To cover themselves, some provide one-day driver training courses and provide certificates of completion. Most people who have taken such courses will tell you that they are a waste of time because there is no real one-on-one, in-depth, lengthy training.

The Results of Poor RV Driving Skills

Get The Best Possible Road Training Available

There are two ways for people to learn to drive their units safely.

The most obvious one is for them to attend a professionally run, in-depth and complete RV driver safety class. Your local highway patrol can suggest licensed, credible, government-run defensive driver training classes that are specially designed to teach RV owners how to drive their units.

Another method is to find an experienced RV owner who is willing to actually take you out on the highway and teach you to drive, back up and park your RV.

If you cannot find an RV owner to teach you, find a trained, professional big rig driver who can teach you what you need to learn. Many firefighters have these skills, are also RV owners, and are always looking for ways to make some extra money.

No matter who teaches you, however, the important thing to remember is that the best teacher is experience.

The more you practice, the more your skills will improve and the safer you will be when you travel.

Drive Safely And Enjoy Your Travels

It is extremely important for RV owners to gain the knowledge they need before heading down the road.

Ask yourself if you truly know how to drive your RV. If you do not, it's never too late to learn.

Following the safe RV driving tips mentioned in this article takes a little time and work, but it is well worth the effort.

When you head out for your next trip, you want to know that you'll enjoy it and return home in one piece so that you can take another vacation later!

What type of RV do you feel is the right type for you to drive based on your own abilities?

See results


Submit a Comment

  • TIMETRAVELER2 profile image

    TIMETRAVELER2 7 months ago

    dalyn88: Yes, and maybe even a special endorsement on a driver's license as well as a DOT driving test. This would be an inconvenience, for sure, but it could save many lives. Thanks for reading and commenting. I think what you wrote is important for people to read.

  • profile image

    dalyn88 7 months ago

    I was a transport driver for many years including train units of gasoline products. Accident free as well, therefore I feel very qualified to drive a class A which I own that is 34 ft less than half the length of many units I pulled when driving Tractor Trailers. I do agree any driver that has not driven anything larger than a car or pick up truck be required to take a short intensive course.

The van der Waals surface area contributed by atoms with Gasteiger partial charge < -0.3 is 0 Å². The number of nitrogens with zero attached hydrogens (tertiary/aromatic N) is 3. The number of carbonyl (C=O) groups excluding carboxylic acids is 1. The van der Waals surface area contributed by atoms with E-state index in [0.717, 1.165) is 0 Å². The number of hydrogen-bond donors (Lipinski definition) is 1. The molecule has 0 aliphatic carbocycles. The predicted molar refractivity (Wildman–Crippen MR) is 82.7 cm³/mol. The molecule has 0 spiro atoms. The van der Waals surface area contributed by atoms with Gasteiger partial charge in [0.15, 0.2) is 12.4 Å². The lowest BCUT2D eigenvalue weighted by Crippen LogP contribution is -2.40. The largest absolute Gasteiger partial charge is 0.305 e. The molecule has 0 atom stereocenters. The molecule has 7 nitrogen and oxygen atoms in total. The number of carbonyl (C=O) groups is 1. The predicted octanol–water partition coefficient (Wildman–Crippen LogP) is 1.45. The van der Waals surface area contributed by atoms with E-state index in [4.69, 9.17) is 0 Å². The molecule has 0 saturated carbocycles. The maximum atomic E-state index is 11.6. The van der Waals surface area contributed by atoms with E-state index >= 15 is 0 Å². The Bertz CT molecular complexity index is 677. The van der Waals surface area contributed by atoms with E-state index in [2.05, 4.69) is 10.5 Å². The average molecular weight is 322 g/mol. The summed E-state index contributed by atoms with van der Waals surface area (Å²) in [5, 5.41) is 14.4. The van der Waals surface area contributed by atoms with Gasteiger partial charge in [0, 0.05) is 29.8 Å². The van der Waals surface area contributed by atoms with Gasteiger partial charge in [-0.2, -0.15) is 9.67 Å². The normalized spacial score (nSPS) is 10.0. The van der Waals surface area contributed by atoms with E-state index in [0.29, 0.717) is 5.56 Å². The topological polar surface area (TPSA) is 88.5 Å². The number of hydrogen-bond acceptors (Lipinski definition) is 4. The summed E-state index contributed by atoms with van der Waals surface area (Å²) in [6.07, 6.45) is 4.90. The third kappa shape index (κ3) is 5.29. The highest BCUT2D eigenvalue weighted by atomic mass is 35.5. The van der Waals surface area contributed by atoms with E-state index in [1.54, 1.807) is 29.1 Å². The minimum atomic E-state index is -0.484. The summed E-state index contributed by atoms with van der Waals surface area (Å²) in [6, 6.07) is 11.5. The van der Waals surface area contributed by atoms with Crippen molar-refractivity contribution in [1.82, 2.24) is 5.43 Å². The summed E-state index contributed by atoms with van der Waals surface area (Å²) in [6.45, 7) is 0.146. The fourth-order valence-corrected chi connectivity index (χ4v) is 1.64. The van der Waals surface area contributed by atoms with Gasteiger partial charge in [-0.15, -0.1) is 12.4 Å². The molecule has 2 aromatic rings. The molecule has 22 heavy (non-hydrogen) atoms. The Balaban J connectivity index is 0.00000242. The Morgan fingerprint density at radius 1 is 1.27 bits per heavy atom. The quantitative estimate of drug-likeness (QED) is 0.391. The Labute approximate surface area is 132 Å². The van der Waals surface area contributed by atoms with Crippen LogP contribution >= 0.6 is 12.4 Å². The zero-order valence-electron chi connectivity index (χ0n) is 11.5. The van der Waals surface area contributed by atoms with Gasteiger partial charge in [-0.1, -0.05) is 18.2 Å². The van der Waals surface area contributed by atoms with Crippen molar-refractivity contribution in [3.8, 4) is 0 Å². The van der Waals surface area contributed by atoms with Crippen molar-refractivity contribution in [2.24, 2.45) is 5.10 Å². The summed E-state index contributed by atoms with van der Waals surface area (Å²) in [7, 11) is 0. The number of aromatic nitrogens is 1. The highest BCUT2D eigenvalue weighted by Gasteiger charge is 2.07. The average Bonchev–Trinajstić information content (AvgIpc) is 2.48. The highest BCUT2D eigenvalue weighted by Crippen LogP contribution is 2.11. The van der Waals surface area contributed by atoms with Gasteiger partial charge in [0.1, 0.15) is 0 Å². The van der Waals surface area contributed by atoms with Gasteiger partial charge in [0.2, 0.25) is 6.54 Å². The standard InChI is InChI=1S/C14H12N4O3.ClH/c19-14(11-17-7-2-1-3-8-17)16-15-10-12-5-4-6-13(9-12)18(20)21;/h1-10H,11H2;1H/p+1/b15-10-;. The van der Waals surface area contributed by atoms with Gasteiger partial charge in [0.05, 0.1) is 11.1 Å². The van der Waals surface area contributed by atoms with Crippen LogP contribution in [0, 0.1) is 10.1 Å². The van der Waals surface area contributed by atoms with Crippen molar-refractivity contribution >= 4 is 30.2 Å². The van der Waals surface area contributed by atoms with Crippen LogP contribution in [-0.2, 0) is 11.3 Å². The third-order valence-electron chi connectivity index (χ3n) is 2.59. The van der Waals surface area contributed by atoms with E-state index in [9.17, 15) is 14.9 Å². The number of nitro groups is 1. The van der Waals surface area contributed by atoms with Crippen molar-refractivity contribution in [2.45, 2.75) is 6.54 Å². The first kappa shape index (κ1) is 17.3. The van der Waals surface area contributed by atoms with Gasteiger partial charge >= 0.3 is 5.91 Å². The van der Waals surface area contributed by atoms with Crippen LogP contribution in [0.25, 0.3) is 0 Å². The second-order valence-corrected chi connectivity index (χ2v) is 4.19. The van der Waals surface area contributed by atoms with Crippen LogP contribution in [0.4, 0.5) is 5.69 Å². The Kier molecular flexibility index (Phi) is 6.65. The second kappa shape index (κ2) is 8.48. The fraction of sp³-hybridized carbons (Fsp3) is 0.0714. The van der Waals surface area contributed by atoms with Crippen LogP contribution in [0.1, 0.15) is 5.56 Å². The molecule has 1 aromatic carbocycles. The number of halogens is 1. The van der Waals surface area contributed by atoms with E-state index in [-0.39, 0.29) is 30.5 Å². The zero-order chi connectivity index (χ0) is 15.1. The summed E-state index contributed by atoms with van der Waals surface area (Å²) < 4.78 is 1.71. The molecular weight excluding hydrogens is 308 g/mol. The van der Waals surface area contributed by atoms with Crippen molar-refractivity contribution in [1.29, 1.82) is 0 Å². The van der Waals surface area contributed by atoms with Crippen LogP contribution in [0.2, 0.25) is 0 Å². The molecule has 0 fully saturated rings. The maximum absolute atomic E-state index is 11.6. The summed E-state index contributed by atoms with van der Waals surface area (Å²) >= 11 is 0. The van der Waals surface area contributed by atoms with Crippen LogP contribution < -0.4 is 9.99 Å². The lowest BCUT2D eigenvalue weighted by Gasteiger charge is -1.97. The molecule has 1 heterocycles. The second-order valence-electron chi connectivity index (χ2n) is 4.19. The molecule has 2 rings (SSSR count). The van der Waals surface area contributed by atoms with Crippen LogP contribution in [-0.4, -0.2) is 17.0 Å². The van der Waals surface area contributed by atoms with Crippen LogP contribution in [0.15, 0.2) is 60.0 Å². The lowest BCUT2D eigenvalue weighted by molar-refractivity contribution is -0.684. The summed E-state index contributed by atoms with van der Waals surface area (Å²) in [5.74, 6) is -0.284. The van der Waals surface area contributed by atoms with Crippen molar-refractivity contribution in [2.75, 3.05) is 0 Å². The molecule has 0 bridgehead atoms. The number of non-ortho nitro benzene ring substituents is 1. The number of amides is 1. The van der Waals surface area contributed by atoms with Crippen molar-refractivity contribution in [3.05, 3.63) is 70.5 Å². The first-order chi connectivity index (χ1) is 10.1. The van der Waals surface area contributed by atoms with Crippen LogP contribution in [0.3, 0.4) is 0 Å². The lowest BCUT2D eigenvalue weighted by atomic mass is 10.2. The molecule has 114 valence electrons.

• TIMETRAVELER2 profile image

    TIMETRAVELER2 7 months ago

    Blond Logic: I don't believe taking a certified RV driving course lowers insurance rates as it does with automobiles, but check with your insurer to make sure. I'm amazed you were able to drive that rig so far without incident, but thank goodness you did. There are a lot of strange things when it comes to buying, owning and driving RVs, which is one of the reasons I write these articles. It's my small way of trying to keep people aware of the issues. So nice to see you again!

  • Blond Logic profile image

    Mary Wickison 7 months ago from Brazil

    I must say I was guilty of this. We traveled from California to Florida with two vehicles. Our driver left (unplanned) us in Louisiana and I had to drive a 42 foot RV the rest of the way. Thankfully I had very little traffic and no incidents.

    I think RVs are an excellent way to travel but because of the comfort of driving, it is easy to forget the potential dangers.

    Your advice is excellent with regards to extra training. I would have never thought of asking a big rig driver to help but it makes sense. They are probably more experienced than anyone on the road and know how to handle situations which might arise.

    If you take a certified training class does this reflect in a reduction of insurance rates, do you know?

    It does boggle the mind that with all the red tape, bureaucracy, and litigation which takes place in the US, that the laws aren't in place to require drivers to take classes to handle them. I suppose it is the power of the motor industry at play there.